While there is a dearth of knowledge regarding social determinants of HIV and STI infections among LBQ women, gender-based violence and sexual stigma have been identified as significant factors that elevate HIV and STI infection risks.9–13 Sexual stigma is a social process that involves the devaluation of sexual minorities that results in less power provided to same-sex sexual practices, identities, relationships and communities.14 Research among men who have sex with men (MSM) also suggests that maladaptive coping styles, in addition to sexual stigma, may be associated with sexual risk behaviour.15–17 This evidence suggests that sexual stigma and coping styles may be salient areas to address in reducing HIV and STI vulnerability among LBQ women.

Of particular concern is lower utilisation of sexual health services among LBQ women. Despite similar rates of STI infection as heterosexual women, LBQ women may not engage in routine gynaecologist appointments6 or HIV/STI testing.1 In fact, Statistics Canada data indicated that lesbians reported significantly lower rates of Pap testing than heterosexual or bisexual women, lesbians and bisexual women had higher odds of not having a regular doctor than heterosexual women, and bisexual women had higher reported unmet healthcare needs than lesbian and heterosexual women.18 No information, however, was collected in this report regarding HIV and STI incidence and testing frequencies among LBQ women.

A history of exclusion of sexual minority women within health services may contribute to low levels of engagement of LBQ women within HIV and STI prevention services.19 ,20 Few services are currently tailored to meet the needs of LBQ women21 and care is often perceived as inadequate.22–24 A key issue is whether or not individuals feel comfortable disclosing their sexual orientation to their healthcare providers. Lesbian, gay, bisexual and queer (LGBQ) persons often choose to hide their sexual orientation from providers due to concerns about confidentiality, fear of lower standards of care, concerns about the relevance of disclosure and fear of a negative or inappropriate response.25–30 Training for healthcare providers to increase their knowledge of LGBQ issues and to tailor services to enhance appropriateness for LGBQ persons are crucial for improving quality of care.31 ,32 Additionally, since interventions and programmes often presume that LGBQ people are part of a homogeneous community and often presumed to be white, male and able-bodied, an emphasis on working specifically with LBQ women and other minority groups is needed.33 ,34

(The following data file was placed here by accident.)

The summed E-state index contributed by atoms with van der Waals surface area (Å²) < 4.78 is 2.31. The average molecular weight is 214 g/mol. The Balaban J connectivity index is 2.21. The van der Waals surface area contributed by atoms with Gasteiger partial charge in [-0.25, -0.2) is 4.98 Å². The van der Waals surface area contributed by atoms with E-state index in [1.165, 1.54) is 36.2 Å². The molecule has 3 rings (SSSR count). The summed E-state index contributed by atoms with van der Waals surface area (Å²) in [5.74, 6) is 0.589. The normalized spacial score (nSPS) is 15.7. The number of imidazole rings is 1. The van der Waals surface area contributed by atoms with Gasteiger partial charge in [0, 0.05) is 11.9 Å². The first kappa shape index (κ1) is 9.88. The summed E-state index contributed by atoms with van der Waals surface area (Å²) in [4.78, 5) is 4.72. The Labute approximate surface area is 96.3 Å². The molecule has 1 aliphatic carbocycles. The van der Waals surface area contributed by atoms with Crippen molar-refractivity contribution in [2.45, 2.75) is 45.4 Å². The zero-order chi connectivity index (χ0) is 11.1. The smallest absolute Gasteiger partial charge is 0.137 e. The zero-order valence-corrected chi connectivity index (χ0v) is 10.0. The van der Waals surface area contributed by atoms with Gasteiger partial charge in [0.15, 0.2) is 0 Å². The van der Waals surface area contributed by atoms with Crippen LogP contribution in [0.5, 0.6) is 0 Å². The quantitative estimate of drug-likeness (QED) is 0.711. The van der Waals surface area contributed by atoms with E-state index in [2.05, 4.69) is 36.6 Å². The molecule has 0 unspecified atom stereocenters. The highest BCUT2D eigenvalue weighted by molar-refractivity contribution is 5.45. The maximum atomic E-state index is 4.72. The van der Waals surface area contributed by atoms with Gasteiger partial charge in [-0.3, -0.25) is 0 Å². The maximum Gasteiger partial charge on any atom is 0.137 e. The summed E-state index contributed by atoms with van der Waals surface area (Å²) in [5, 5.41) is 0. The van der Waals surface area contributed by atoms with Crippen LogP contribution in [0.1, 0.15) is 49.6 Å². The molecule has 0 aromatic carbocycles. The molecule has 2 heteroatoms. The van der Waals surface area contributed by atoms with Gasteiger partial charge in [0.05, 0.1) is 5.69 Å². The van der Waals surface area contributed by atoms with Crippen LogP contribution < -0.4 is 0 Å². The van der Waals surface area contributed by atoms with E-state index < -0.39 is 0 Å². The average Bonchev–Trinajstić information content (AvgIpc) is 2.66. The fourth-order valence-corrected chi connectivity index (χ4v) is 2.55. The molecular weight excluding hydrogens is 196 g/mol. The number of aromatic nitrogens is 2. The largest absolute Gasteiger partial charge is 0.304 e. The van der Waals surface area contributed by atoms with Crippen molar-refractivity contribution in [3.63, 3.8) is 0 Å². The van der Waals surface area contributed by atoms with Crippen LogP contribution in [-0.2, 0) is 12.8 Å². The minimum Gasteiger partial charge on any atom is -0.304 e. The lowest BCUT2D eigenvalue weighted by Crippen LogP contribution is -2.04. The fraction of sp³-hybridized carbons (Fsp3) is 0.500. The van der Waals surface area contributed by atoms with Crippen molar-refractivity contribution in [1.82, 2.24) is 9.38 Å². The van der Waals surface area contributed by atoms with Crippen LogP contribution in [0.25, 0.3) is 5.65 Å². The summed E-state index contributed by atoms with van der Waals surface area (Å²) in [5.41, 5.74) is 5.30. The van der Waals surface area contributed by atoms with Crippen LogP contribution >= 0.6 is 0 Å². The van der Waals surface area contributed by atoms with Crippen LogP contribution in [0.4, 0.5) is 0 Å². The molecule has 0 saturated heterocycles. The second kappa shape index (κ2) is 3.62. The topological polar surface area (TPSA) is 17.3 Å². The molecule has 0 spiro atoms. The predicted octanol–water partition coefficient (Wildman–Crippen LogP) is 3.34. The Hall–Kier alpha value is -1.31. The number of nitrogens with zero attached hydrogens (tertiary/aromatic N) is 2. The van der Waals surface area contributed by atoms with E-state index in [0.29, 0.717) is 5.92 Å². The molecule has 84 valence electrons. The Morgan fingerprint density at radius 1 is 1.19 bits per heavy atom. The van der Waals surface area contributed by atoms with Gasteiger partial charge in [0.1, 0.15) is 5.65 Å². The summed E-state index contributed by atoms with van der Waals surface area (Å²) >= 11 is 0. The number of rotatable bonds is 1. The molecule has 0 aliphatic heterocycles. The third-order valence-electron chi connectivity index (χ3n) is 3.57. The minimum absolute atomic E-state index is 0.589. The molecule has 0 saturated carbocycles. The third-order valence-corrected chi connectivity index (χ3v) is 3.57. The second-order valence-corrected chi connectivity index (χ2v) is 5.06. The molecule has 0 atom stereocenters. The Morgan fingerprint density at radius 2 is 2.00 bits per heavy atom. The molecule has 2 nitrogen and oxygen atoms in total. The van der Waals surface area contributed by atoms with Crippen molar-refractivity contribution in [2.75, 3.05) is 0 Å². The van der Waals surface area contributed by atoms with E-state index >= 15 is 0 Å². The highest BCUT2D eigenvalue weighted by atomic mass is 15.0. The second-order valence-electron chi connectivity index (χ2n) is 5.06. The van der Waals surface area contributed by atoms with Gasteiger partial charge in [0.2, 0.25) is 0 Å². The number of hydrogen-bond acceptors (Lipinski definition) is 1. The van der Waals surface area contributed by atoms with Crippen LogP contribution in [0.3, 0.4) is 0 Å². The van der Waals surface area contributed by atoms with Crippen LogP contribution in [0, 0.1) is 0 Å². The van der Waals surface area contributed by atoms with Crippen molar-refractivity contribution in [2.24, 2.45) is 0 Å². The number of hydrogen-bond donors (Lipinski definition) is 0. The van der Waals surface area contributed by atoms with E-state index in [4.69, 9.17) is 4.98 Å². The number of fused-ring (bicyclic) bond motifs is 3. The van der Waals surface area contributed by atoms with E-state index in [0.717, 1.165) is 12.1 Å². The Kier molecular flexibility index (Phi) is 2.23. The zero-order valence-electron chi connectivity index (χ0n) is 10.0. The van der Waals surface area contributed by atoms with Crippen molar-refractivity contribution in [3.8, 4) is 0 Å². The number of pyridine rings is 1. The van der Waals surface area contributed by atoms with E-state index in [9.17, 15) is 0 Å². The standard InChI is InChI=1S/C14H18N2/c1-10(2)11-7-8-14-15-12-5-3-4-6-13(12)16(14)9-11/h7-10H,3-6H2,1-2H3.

Behavioural interventions that address social and structural drivers of HIV and STI vulnerability among LBQ women are seldom implemented or validated. Behavioural interventions may involve individual counselling, social and/or behavioural support, including peer education and exploration of values, beliefs, motivation, attitudes, structural barriers and meanings of sexuality.35 ,36 There is only one published study detailing the development and evaluation of a behavioural intervention to reduce vaginal infections (bacterial vaginosis, not an STI) among LBQ women.37 The intervention was developed after focus group discussions with LBQ women regarding their sexual practices and risk perceptions to ensure that the intervention was tailored to the target group.38 A motivational computer-based self-interview informed by the health belief model was implemented to address perceived susceptibility, severity, benefits of prevention and perceived barriers to implementing preventative practices; the intervention was associated with increased glove use during sex.37 No studies were found that evaluated behavioural interventions on STI prevention generally, including addressing STI knowledge, STI testing and a range of safer sex practices among LBQ women.

Interventions with MSM have shown some efficacy in reducing risk behaviours. Johnson et al's36 systematic review found that interventions 1 month in duration or less were more effective than longer interventions, and recommended individual skill building and behavioural self-management. Herbst et al39 reported efficacious interventions involved interpersonal skills training, several delivery methods and involved at least three sessions. Wilton et al24 study of Many Men, Many Voices (3MV), a six-session group intervention focusing on behavioural and social-structural determinants of HIV/STI vulnerability and protective behaviours for Black MSM in the USA, reported reduced unprotected anal intercourse among participants postintervention. 3MV applies a unique weekend retreat method to reduce attrition. Herrick et al40 described resilience as an ‘untapped resource’ in behavioural interventions with MSM. Taken together, evidence highlights the complexity of designing behavioural interventions for HIV/STI risk reduction among MSM.